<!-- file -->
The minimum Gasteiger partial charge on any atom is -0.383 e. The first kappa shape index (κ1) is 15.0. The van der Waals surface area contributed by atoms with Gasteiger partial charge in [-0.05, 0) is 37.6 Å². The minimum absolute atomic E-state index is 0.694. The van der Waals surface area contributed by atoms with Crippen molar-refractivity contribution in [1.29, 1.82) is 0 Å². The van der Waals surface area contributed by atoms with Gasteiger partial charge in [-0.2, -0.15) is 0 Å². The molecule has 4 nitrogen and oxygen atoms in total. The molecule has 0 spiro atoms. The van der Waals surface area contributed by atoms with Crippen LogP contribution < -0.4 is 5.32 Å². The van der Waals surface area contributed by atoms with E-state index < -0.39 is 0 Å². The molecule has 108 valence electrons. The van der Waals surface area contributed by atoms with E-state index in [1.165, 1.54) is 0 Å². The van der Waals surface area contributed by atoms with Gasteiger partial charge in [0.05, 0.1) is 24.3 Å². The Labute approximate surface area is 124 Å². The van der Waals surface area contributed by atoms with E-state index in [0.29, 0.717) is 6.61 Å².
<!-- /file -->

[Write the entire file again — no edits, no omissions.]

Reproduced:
The minimum Gasteiger partial charge on any atom is -0.383 e. The first kappa shape index (κ1) is 15.0. The van der Waals surface area contributed by atoms with Gasteiger partial charge in [-0.05, 0) is 37.6 Å². The minimum absolute atomic E-state index is 0.694. The van der Waals surface area contributed by atoms with Crippen molar-refractivity contribution in [1.29, 1.82) is 0 Å². The van der Waals surface area contributed by atoms with Gasteiger partial charge in [-0.2, -0.15) is 0 Å². The molecule has 4 nitrogen and oxygen atoms in total. The molecule has 0 spiro atoms. The van der Waals surface area contributed by atoms with Crippen LogP contribution < -0.4 is 5.32 Å². The van der Waals surface area contributed by atoms with E-state index < -0.39 is 0 Å². The molecule has 108 valence electrons. The van der Waals surface area contributed by atoms with E-state index in [1.165, 1.54) is 0 Å². The van der Waals surface area contributed by atoms with Gasteiger partial charge in [0.05, 0.1) is 24.3 Å². The Labute approximate surface area is 124 Å². The van der Waals surface area contributed by atoms with E-state index in [0.29, 0.717) is 6.61 Å².